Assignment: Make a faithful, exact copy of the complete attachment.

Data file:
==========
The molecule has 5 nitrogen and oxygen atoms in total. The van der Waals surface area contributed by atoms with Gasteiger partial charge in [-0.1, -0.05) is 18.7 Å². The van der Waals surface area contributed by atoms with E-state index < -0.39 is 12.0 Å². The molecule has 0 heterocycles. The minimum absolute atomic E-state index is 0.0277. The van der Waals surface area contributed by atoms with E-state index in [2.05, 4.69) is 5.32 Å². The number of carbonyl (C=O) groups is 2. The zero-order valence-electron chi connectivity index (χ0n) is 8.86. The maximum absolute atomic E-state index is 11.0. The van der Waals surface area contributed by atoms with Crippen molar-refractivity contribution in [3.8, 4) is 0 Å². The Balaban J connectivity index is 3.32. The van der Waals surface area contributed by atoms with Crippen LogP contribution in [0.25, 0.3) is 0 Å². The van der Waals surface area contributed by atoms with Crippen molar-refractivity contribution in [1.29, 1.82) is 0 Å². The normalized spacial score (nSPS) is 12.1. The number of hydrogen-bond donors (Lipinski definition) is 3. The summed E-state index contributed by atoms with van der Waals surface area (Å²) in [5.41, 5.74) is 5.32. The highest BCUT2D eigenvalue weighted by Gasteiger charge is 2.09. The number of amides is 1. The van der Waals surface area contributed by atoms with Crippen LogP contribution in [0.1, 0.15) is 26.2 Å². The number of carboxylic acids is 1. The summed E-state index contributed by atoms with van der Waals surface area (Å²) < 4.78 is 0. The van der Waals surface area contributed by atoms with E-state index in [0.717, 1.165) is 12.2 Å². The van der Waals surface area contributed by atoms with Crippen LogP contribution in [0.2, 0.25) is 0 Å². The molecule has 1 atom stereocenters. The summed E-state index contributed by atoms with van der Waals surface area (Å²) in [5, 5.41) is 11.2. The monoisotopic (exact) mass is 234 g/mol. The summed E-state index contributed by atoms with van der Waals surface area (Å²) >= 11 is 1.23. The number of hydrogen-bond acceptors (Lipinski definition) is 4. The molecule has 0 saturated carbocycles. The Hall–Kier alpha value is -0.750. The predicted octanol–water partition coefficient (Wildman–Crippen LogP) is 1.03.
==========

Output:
The molecule has 5 nitrogen and oxygen atoms in total. The van der Waals surface area contributed by atoms with Gasteiger partial charge in [-0.1, -0.05) is 18.7 Å². The van der Waals surface area contributed by atoms with E-state index < -0.39 is 12.0 Å². The molecule has 0 heterocycles. The minimum absolute atomic E-state index is 0.0277. The van der Waals surface area contributed by atoms with E-state index in [2.05, 4.69) is 5.32 Å². The number of carbonyl (C=O) groups is 2. The zero-order valence-electron chi connectivity index (χ0n) is 8.86. The maximum absolute atomic E-state index is 11.0. The van der Waals surface area contributed by atoms with Crippen molar-refractivity contribution in [3.8, 4) is 0 Å². The Balaban J connectivity index is 3.32. The van der Waals surface area contributed by atoms with Crippen LogP contribution in [0.25, 0.3) is 0 Å². The van der Waals surface area contributed by atoms with Crippen molar-refractivity contribution in [1.29, 1.82) is 0 Å². The normalized spacial score (nSPS) is 12.1. The number of hydrogen-bond donors (Lipinski definition) is 3. The summed E-state index contributed by atoms with van der Waals surface area (Å²) in [5.41, 5.74) is 5.32. The highest BCUT2D eigenvalue weighted by Gasteiger charge is 2.09. The number of amides is 1. The van der Waals surface area contributed by atoms with Crippen LogP contribution in [0.1, 0.15) is 26.2 Å². The number of carboxylic acids is 1. The summed E-state index contributed by atoms with van der Waals surface area (Å²) < 4.78 is 0. The van der Waals surface area contributed by atoms with E-state index in [0.717, 1.165) is 12.2 Å². The van der Waals surface area contributed by atoms with Crippen LogP contribution in [0.2, 0.25) is 0 Å². The molecule has 1 atom stereocenters. The summed E-state index contributed by atoms with van der Waals surface area (Å²) in [5, 5.41) is 11.2. The monoisotopic (exact) mass is 234 g/mol. The summed E-state index contributed by atoms with van der Waals surface area (Å²) >= 11 is 1.23. The number of hydrogen-bond acceptors (Lipinski definition) is 4. The molecule has 0 saturated carbocycles. The Hall–Kier alpha value is -0.750. The predicted octanol–water partition coefficient (Wildman–Crippen LogP) is 1.03.